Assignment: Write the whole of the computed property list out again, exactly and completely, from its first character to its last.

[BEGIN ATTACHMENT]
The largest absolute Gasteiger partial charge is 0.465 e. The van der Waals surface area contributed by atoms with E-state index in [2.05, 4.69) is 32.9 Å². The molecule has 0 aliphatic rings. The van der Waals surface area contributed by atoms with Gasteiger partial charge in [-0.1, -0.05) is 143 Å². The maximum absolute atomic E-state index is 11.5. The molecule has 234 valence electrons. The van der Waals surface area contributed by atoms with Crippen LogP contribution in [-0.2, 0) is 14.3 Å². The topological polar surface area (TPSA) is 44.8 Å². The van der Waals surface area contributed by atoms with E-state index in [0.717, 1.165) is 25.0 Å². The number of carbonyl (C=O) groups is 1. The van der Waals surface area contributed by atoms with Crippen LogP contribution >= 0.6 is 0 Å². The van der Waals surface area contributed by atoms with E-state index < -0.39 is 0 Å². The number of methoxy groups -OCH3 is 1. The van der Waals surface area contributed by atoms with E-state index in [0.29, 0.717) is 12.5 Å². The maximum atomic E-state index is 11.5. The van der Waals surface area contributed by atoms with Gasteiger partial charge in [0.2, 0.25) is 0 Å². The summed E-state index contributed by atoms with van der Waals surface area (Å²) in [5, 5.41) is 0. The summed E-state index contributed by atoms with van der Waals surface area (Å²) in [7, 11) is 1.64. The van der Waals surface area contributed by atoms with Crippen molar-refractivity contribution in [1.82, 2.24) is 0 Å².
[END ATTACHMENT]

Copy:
The largest absolute Gasteiger partial charge is 0.465 e. The van der Waals surface area contributed by atoms with E-state index in [2.05, 4.69) is 32.9 Å². The molecule has 0 aliphatic rings. The van der Waals surface area contributed by atoms with Gasteiger partial charge in [-0.1, -0.05) is 143 Å². The maximum absolute atomic E-state index is 11.5. The molecule has 234 valence electrons. The van der Waals surface area contributed by atoms with Crippen LogP contribution in [-0.2, 0) is 14.3 Å². The topological polar surface area (TPSA) is 44.8 Å². The van der Waals surface area contributed by atoms with E-state index in [0.717, 1.165) is 25.0 Å². The number of carbonyl (C=O) groups is 1. The van der Waals surface area contributed by atoms with Crippen LogP contribution >= 0.6 is 0 Å². The van der Waals surface area contributed by atoms with E-state index < -0.39 is 0 Å². The number of methoxy groups -OCH3 is 1. The van der Waals surface area contributed by atoms with E-state index in [0.29, 0.717) is 12.5 Å². The maximum atomic E-state index is 11.5. The van der Waals surface area contributed by atoms with Gasteiger partial charge in [0.2, 0.25) is 0 Å². The summed E-state index contributed by atoms with van der Waals surface area (Å²) in [5, 5.41) is 0. The summed E-state index contributed by atoms with van der Waals surface area (Å²) in [7, 11) is 1.64. The van der Waals surface area contributed by atoms with Crippen molar-refractivity contribution in [1.82, 2.24) is 0 Å².